Study: Overdose Deaths Rise 60 Percent In Vinton County< < Back to
Vinton County experienced a 60 percent increase in unintentional drug overdose deaths when the six-year period that ended in 2012 is compared to the prior six-year period, according to an Ohio Department of Health study.
The numbers place Vinton County’s death rate per 100,000 at 20.1 which is on par from most of Southeast Ohio, but higher than much of the rest of the state.
According to the study, there were 10 unintentional drug overdose deaths in the county from 2001-2006 and 16 from 2007-2012.
“There’s no doubt that it’s increasing and that doesn’t even take into account those that overdose and live through it,” said Michael Bledsoe, President of the Vinton County Commissioners. “Prescription pills in particular, it’s just so easy to get now. There’s an increase in availability and people who are taking them just don’t know what it can do until it’s too late.”
The study included the following break-down of numbers by year:
2001 (1), 2002 (0), 2003 (0), 2004 (2), 2005 (4), 2006 (3) — 10 total
2007 (4), 2008 (2), 2009 (2), 2010 (1), 2011 (2), 2012 (5) — 16 total
“While it shines a light on the number of deaths that we have suffered and the increased loss that entails, it does not readily reflect the overarching task that drugs have created for law enforcement,” Vinton County
Prosecutor Trecia Kimes-Brown said of the study. “Drugs are the underpinning of a huge number and wide variety of cases not only criminal cases but children abuse and neglect cases, etc. They are affecting how the system has to cope and respond to everything including increased investigations, increased need for resources including officers and detectives. They are placing a huge strain on the resources of probation departments, drug counseling facilities, etc.”
Across the state, there were 1,914 unintentional drug overdose deaths in Ohio in 2012 alone. The reports states that this is the highest number of deaths on record for drug overdose and surpasses 2011’s total of 1,765 by 8.4 percent.
“In 2012, five Ohioans died every day from unintentional drug overdose, or one every five hours,” the study concludes.
Drug overdose is the leading cause of injury-related death in Ohio. Opioids are the driving factor behind the trend with approximately two-thirds of the deaths related to an opioid.
“Prescription opioids are involved in most of the unintentional drug overdoses and have largely driven the rise in deaths over the past decade,” the study states. “Unlike previous years, prescription opioid-related deaths decreased slightly in 2012, but there was a sharp increase in heroin-related deaths.”
Deaths related to heroin increased from 16 percent (233) in 2008 to 35.5 percent (680) of drug overdose cases in 2012. More than a third of overdose deaths involve prescription pills. Multiple drug use attributes to more than half of overdose deaths. Opioids counted for 7,929 overdose deaths in Ohio over the 12-year period. There were a total of 14,572 people killed as a result of unintentional drug overdose in that time frame in Ohio.
Taking a look at some nearby counties, Athens County’s unintentional drug overdose rate rose 79 percent from 33 to 59 for the two six-year time periods. Hocking County jumped 260 percent, going from 10 deaths to 36. Jackson County rose 69 percent with 26 deaths increasing to 44, Pike County went up 192 percent with 13 deaths increasing to 38, Perry County jumped up 243 percent with seven deaths increasing to 24 and Meigs County moved up 33 percent from 12 deaths to 16.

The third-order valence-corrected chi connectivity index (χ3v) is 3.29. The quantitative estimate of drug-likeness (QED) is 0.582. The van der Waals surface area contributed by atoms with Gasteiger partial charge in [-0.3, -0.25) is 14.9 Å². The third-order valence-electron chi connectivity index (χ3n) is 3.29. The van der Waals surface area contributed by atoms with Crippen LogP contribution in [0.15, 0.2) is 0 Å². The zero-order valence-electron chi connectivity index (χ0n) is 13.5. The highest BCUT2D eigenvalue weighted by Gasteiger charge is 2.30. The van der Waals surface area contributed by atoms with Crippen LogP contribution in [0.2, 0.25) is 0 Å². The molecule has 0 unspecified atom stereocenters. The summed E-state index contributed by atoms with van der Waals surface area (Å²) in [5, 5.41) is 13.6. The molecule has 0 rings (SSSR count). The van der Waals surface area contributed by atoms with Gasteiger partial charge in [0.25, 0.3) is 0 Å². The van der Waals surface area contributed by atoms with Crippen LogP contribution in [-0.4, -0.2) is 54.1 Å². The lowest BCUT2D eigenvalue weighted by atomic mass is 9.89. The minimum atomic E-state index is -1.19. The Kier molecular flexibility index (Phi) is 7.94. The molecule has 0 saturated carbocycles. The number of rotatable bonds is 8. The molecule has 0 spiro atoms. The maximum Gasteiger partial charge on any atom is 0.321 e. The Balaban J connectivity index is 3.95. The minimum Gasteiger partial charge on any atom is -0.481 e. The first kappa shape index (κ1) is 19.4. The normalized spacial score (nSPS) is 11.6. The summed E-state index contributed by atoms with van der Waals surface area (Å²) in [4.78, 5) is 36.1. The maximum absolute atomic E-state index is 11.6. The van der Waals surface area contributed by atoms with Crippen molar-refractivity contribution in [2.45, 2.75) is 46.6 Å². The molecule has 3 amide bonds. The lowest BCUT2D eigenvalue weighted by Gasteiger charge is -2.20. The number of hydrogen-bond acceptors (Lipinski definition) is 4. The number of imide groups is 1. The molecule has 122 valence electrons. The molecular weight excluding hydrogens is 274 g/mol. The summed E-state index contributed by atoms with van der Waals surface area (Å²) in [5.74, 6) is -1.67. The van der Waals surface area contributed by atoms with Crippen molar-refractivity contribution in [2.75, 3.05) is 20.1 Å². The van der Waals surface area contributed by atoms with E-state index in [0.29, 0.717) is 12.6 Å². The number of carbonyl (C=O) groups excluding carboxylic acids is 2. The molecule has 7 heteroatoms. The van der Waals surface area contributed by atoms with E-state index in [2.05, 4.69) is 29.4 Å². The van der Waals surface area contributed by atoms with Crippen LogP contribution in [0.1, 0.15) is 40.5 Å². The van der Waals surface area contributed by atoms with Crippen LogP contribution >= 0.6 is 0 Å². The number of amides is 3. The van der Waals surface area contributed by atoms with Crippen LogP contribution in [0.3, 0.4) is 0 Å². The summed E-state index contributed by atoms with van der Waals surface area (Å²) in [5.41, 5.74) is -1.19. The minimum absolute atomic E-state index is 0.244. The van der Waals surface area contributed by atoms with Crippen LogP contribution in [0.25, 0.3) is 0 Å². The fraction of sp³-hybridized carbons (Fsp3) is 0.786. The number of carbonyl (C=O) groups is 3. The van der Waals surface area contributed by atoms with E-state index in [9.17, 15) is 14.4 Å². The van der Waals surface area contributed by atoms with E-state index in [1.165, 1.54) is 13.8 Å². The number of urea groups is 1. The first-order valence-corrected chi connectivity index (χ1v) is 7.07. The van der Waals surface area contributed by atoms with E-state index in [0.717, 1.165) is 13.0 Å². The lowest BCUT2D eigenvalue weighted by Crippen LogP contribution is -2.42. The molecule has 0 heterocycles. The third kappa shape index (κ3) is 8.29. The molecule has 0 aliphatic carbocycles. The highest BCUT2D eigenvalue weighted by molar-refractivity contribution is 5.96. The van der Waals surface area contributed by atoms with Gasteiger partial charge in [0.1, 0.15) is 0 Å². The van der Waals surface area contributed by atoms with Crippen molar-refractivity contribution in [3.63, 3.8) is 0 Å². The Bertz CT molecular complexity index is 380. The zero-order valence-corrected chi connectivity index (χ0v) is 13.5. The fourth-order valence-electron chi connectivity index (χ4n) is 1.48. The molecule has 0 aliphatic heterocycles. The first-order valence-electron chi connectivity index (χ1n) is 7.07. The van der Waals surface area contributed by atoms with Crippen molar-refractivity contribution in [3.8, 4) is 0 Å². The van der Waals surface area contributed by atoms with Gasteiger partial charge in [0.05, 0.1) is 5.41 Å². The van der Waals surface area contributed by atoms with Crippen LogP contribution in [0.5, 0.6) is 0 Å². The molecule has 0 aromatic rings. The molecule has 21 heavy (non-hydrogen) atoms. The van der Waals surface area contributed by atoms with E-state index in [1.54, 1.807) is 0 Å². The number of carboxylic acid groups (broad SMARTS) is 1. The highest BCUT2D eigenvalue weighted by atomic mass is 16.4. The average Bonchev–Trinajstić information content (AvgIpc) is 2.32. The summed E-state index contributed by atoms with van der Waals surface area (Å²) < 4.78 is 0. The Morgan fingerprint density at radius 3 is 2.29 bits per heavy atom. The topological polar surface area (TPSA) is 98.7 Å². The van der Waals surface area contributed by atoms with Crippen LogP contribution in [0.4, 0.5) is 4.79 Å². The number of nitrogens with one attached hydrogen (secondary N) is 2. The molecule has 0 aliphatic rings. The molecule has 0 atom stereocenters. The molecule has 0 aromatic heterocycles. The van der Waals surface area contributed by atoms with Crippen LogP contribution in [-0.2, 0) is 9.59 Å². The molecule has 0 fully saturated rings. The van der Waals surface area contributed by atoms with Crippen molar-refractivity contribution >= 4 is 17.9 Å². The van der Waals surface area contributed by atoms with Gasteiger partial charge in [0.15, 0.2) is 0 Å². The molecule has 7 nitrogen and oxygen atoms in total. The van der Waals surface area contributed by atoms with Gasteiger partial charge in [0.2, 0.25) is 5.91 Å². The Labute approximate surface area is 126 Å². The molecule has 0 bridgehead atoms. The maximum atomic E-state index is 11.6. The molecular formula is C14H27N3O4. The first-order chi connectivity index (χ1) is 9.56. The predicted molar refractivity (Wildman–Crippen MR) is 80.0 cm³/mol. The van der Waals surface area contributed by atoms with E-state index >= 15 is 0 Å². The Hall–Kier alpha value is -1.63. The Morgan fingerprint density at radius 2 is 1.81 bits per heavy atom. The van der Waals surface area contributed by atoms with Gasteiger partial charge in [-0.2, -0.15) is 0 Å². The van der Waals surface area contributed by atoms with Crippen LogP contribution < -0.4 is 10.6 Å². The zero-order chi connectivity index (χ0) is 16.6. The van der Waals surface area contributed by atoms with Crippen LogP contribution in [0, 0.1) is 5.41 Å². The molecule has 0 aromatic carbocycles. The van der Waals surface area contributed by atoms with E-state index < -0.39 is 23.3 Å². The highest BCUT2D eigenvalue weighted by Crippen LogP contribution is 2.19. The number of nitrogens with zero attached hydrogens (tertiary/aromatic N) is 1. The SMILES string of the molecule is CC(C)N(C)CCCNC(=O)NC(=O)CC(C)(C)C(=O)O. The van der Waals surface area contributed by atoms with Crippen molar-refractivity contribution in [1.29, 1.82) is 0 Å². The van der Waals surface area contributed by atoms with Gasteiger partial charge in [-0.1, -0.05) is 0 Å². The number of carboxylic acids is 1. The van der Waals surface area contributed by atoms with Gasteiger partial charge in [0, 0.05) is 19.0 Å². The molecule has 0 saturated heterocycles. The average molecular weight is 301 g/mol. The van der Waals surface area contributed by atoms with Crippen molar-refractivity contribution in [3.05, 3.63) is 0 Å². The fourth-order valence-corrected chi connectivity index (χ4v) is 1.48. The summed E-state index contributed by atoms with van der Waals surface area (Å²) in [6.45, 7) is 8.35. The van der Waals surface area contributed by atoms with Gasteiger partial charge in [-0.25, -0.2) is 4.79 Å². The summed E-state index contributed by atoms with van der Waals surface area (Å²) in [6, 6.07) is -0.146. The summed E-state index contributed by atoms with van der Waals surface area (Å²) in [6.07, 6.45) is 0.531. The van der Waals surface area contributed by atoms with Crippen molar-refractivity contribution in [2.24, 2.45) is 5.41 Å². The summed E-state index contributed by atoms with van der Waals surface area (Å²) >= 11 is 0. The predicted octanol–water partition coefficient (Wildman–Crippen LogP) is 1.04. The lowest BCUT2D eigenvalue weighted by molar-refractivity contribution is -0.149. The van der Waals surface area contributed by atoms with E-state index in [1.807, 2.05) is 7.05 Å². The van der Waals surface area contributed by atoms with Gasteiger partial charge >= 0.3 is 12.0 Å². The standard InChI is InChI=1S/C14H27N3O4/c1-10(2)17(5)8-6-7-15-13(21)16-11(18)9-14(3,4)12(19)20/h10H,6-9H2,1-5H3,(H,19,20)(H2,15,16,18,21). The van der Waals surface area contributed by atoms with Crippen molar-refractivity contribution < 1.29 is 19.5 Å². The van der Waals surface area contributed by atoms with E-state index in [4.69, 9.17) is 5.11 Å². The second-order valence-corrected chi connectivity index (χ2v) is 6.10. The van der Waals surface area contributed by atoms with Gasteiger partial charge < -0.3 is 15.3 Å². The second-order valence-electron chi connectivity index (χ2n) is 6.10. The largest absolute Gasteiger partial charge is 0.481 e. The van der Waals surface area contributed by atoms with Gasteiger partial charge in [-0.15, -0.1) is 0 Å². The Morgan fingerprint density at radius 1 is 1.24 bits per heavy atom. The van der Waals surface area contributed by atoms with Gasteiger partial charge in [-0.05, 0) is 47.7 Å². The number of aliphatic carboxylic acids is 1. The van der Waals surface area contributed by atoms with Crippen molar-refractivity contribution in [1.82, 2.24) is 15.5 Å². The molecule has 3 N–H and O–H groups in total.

Both on a local and state level, there are numerous programs trying to combat this trend, including programs that monitor prescribed pills and try to reduce prescription drug abuse. There are programs that educate healthcare and service providers of prescription drugs. Project DAWN (Deaths Avoided With Naloxone) is in place in several counties. Naloxone has the ability to counter the effects of an overdose in progress.
There are programs that deal with pregnant women who are addicted to drugs and there are numerous education programs built around the dangers of drug abuse.
“The report shows us that deaths from prescription drug overdoses are down, but that overdoses from heroin are up,” said Ohio Attorney General Mike DeWine in an email to The Courier. “This mirrors what I hear every day from those on the front lines, including law enforcement, treatment providers and parents. Heroin injects addiction, deception and death in the lives of so many young people.”
“Vinton County is attempting to be proactive in this regard. The Opiate Task Force was established and now planning as to how it can take a larger part. It is comprised of stakeholders from all facets of life not just those involved in the justice system,” Kimes-Brown said. “There are discussions between the prosecutor’s office, the schools, the sheriff’s department, and others to do more cooperative programming. There will be a drug awareness component presented by the Community Corrections Department along with many other interactive booths for families as they plan for healthy summer alternatives at the school carnival to be held on May 22 at the Vinton County Middle School sponsored by Vinton County Local Schools and the prosecutor’s office.”